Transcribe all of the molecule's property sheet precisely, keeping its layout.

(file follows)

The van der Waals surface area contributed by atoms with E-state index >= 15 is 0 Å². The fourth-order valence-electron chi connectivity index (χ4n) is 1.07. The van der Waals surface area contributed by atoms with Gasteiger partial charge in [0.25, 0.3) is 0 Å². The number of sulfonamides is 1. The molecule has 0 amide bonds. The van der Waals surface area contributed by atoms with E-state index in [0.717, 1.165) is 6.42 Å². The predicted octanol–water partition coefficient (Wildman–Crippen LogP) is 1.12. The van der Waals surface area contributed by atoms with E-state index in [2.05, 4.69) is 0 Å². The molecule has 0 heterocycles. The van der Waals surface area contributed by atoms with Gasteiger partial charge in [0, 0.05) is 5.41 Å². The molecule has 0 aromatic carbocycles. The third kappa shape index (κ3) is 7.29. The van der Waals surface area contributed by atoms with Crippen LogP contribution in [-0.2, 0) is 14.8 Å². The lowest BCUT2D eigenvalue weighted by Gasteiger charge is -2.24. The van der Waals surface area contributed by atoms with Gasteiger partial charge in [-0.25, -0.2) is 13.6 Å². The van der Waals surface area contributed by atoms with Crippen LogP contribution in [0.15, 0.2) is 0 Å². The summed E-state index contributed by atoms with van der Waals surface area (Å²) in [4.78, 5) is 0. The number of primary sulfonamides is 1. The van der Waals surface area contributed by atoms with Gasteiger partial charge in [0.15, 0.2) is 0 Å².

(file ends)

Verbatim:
The van der Waals surface area contributed by atoms with E-state index >= 15 is 0 Å². The fourth-order valence-electron chi connectivity index (χ4n) is 1.07. The van der Waals surface area contributed by atoms with Gasteiger partial charge in [0.25, 0.3) is 0 Å². The number of sulfonamides is 1. The molecule has 0 amide bonds. The van der Waals surface area contributed by atoms with E-state index in [0.717, 1.165) is 6.42 Å². The predicted octanol–water partition coefficient (Wildman–Crippen LogP) is 1.12. The van der Waals surface area contributed by atoms with E-state index in [2.05, 4.69) is 0 Å². The molecule has 0 heterocycles. The van der Waals surface area contributed by atoms with Gasteiger partial charge in [0, 0.05) is 5.41 Å². The molecule has 0 aromatic carbocycles. The third kappa shape index (κ3) is 7.29. The van der Waals surface area contributed by atoms with Crippen LogP contribution in [-0.2, 0) is 14.8 Å². The lowest BCUT2D eigenvalue weighted by Gasteiger charge is -2.24. The van der Waals surface area contributed by atoms with Gasteiger partial charge in [-0.25, -0.2) is 13.6 Å². The van der Waals surface area contributed by atoms with Crippen LogP contribution in [0.15, 0.2) is 0 Å². The summed E-state index contributed by atoms with van der Waals surface area (Å²) in [4.78, 5) is 0. The number of primary sulfonamides is 1. The van der Waals surface area contributed by atoms with Gasteiger partial charge in [0.15, 0.2) is 0 Å².